Performance standards in the Joplin district are another source of frustration for teachers, Stacy said.

“There are high expectations from the Joplin administration for test scores and performance,” he said. “There’s a lot of pressure.”

That’s not likely to change.

Common Core State Standards, for example, are a set of academic expectations designed to ensure that students are college- and career-ready upon graduation from high school. The standards outline the knowledge and skills each student should possess at the end of each grade. They focus primarily on English/language arts and math but also call for literacy in other subjects, such as social studies, history, science and technical subjects.

The standards have been adopted by 45 states, plus the District of Columbia and four territories. State boards of education in Missouri, Kansas and Oklahoma adopted them in 2010, and districts are preparing for their full implementation.

Missouri school districts are also guided by MSIP 5, a set of performance standards for districts to be eligible for accreditation by the state education department. The standards measure student academic achievement through standardized test scores, as well as scores on college entrance exams. They also evaluate districts on factors such as attendance and graduation rates.

One former Joplin teacher, who left the district to pursue another opportunity, said a major issue leading to the departure was having to meet those standards while teaching in multiple buildings with no set classroom.

“With accountability and standards increasing, it is very difficult to teach a curriculum out of a computer bag,” the teacher said in response to questions from The Globe. “I knew it was time to move on.”

Stacy said another factor at work in the turnover rate both in Joplin and throughout Missouri was legislation signed in July by Gov. Jay Nixon that made changes to the retirement provisions for teachers. The changes removed an incentive that would have rewarded teachers for staying with the district for additional years. Many longtime teachers throughout the state chose to take retirement before it took effect, Stacy said.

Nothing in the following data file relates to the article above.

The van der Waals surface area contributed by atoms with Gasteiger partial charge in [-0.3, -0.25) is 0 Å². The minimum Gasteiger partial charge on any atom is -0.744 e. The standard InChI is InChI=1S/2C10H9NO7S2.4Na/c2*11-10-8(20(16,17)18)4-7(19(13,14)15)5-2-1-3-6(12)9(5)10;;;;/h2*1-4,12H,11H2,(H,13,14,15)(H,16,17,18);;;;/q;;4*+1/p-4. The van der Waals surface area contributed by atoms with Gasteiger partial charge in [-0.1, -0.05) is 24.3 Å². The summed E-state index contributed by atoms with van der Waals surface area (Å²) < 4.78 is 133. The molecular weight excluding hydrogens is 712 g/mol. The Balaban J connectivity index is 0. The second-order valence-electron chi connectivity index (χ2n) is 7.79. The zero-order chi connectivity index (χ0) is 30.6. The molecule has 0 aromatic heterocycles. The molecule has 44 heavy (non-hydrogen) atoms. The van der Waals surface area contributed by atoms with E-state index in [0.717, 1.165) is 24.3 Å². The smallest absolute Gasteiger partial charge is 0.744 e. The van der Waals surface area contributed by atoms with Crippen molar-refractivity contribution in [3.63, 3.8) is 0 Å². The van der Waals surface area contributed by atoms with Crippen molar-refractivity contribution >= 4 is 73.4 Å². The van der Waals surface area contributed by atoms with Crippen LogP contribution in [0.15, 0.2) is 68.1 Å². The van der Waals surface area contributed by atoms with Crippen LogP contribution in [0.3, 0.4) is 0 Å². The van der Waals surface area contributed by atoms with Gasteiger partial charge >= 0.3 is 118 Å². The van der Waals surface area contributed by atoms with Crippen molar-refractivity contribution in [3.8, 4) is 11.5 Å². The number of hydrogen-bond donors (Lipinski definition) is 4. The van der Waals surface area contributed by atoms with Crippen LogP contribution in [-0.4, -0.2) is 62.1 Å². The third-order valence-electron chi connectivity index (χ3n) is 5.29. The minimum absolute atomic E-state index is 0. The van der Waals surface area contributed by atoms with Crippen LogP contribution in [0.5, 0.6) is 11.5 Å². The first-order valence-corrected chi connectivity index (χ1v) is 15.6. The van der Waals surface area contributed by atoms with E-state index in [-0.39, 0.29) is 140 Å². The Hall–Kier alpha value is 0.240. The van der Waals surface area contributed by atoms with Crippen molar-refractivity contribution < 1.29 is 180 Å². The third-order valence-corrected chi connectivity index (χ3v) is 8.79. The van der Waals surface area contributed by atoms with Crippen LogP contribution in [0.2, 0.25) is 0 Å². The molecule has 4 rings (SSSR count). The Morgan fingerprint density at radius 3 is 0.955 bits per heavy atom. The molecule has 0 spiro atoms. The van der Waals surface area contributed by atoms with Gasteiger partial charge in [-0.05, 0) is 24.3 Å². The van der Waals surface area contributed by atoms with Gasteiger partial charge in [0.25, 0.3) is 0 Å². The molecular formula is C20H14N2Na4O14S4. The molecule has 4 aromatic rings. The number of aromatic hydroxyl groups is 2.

‘A hard transition’

C.J. Huff, superintendent of Joplin schools, admits that things have changed dramatically within the district in the two years since the May 22, 2011, tornado damaged or destroyed many district buildings, including the high school.

“There has been a tremendous amount of work that’s happened over the last two years that wouldn’t have happened in the same time frame,” he said. “It’s a reinvention of what schools can and should look like.”

He said Joplin teachers have left their jobs for a variety of reasons, including the economic downturn.

“The economy really hurt us to a degree,” he said. “We saw people losing jobs here locally. Spouses sometimes had a job that paid more and had to do a job search and then move. But there were also teachers who wanted to try something different.”

He also noted that despite the rise in Joplin’s turnover rate, the number is still below the state and national averages.

Regarding issues raised by teachers who have resigned, Huff said the new classroom reality isn’t always a good fit for every teacher.

“We work really hard to retain our staff, and retention is a big part of our strategic plan,” he said. “But we also have an obligation to our families and children to measure and monitor progress toward meeting our expectations. When we hire teachers in Joplin, they have two years, three tops, to demonstrate they have the skills, attitude and belief system that matches ours to get the job done.